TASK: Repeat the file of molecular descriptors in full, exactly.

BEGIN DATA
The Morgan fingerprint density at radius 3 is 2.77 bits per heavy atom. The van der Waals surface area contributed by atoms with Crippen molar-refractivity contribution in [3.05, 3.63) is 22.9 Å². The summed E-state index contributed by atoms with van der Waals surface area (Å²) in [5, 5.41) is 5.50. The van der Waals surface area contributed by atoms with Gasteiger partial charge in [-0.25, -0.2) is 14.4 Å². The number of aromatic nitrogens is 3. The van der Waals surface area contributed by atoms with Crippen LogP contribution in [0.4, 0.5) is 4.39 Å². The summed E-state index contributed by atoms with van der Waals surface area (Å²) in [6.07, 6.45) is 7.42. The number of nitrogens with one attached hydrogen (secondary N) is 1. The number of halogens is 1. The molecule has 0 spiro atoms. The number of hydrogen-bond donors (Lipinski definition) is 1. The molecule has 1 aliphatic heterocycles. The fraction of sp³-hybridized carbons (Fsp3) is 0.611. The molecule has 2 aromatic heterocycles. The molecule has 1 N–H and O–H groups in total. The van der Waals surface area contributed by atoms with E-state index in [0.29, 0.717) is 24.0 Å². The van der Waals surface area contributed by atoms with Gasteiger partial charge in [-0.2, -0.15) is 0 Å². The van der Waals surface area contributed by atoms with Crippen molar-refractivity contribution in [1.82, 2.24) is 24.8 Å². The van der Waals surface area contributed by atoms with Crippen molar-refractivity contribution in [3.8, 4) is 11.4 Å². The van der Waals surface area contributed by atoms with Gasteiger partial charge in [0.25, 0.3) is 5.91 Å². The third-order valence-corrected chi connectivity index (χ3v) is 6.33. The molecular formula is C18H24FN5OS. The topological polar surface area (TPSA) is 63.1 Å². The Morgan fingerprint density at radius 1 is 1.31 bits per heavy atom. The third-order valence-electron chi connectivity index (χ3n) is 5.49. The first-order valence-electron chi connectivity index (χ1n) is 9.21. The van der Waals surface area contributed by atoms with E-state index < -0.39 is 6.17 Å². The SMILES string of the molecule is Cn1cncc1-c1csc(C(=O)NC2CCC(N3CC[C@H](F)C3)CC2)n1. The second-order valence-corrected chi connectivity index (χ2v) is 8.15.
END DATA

The Morgan fingerprint density at radius 3 is 2.77 bits per heavy atom. The van der Waals surface area contributed by atoms with Crippen molar-refractivity contribution in [3.05, 3.63) is 22.9 Å². The summed E-state index contributed by atoms with van der Waals surface area (Å²) in [5, 5.41) is 5.50. The van der Waals surface area contributed by atoms with Gasteiger partial charge in [-0.25, -0.2) is 14.4 Å². The number of aromatic nitrogens is 3. The van der Waals surface area contributed by atoms with Crippen LogP contribution in [0.4, 0.5) is 4.39 Å². The summed E-state index contributed by atoms with van der Waals surface area (Å²) in [6.07, 6.45) is 7.42. The number of nitrogens with one attached hydrogen (secondary N) is 1. The number of halogens is 1. The molecule has 0 spiro atoms. The number of hydrogen-bond donors (Lipinski definition) is 1. The molecule has 1 aliphatic heterocycles. The fraction of sp³-hybridized carbons (Fsp3) is 0.611. The molecule has 2 aromatic heterocycles. The molecule has 1 N–H and O–H groups in total. The van der Waals surface area contributed by atoms with E-state index in [0.29, 0.717) is 24.0 Å². The van der Waals surface area contributed by atoms with Gasteiger partial charge in [-0.2, -0.15) is 0 Å². The van der Waals surface area contributed by atoms with Crippen molar-refractivity contribution in [1.82, 2.24) is 24.8 Å². The van der Waals surface area contributed by atoms with Crippen molar-refractivity contribution in [3.8, 4) is 11.4 Å². The van der Waals surface area contributed by atoms with Gasteiger partial charge in [0.25, 0.3) is 5.91 Å². The third-order valence-corrected chi connectivity index (χ3v) is 6.33. The molecular formula is C18H24FN5OS. The topological polar surface area (TPSA) is 63.1 Å². The Morgan fingerprint density at radius 1 is 1.31 bits per heavy atom. The third-order valence-electron chi connectivity index (χ3n) is 5.49. The first-order valence-electron chi connectivity index (χ1n) is 9.21. The van der Waals surface area contributed by atoms with E-state index < -0.39 is 6.17 Å². The SMILES string of the molecule is Cn1cncc1-c1csc(C(=O)NC2CCC(N3CC[C@H](F)C3)CC2)n1. The second-order valence-corrected chi connectivity index (χ2v) is 8.15.